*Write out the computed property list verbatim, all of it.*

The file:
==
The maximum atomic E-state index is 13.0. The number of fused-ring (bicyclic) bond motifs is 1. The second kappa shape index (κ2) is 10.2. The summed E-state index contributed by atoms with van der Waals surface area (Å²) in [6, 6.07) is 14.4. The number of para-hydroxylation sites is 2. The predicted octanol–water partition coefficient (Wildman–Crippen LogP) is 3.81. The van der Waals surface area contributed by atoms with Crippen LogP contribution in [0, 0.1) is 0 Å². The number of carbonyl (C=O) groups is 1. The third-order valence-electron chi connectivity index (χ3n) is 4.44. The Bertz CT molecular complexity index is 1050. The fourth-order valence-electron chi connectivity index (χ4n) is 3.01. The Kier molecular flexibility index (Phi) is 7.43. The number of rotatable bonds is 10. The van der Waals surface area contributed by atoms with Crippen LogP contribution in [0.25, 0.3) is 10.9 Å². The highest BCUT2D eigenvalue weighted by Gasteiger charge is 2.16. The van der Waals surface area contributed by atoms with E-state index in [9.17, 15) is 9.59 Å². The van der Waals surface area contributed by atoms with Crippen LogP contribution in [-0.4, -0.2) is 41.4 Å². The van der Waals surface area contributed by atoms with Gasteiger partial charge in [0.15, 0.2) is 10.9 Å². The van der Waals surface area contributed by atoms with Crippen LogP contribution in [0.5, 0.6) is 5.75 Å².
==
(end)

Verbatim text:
The maximum atomic E-state index is 13.0. The number of fused-ring (bicyclic) bond motifs is 1. The second kappa shape index (κ2) is 10.2. The summed E-state index contributed by atoms with van der Waals surface area (Å²) in [6, 6.07) is 14.4. The number of para-hydroxylation sites is 2. The predicted octanol–water partition coefficient (Wildman–Crippen LogP) is 3.81. The van der Waals surface area contributed by atoms with Crippen LogP contribution in [0, 0.1) is 0 Å². The number of carbonyl (C=O) groups is 1. The third-order valence-electron chi connectivity index (χ3n) is 4.44. The Bertz CT molecular complexity index is 1050. The fourth-order valence-electron chi connectivity index (χ4n) is 3.01. The Kier molecular flexibility index (Phi) is 7.43. The number of rotatable bonds is 10. The van der Waals surface area contributed by atoms with Crippen LogP contribution in [0.25, 0.3) is 10.9 Å². The highest BCUT2D eigenvalue weighted by Gasteiger charge is 2.16. The van der Waals surface area contributed by atoms with E-state index in [9.17, 15) is 9.59 Å². The van der Waals surface area contributed by atoms with Crippen LogP contribution in [-0.4, -0.2) is 41.4 Å². The van der Waals surface area contributed by atoms with Gasteiger partial charge in [0.15, 0.2) is 10.9 Å². The van der Waals surface area contributed by atoms with Crippen LogP contribution in [0.5, 0.6) is 5.75 Å².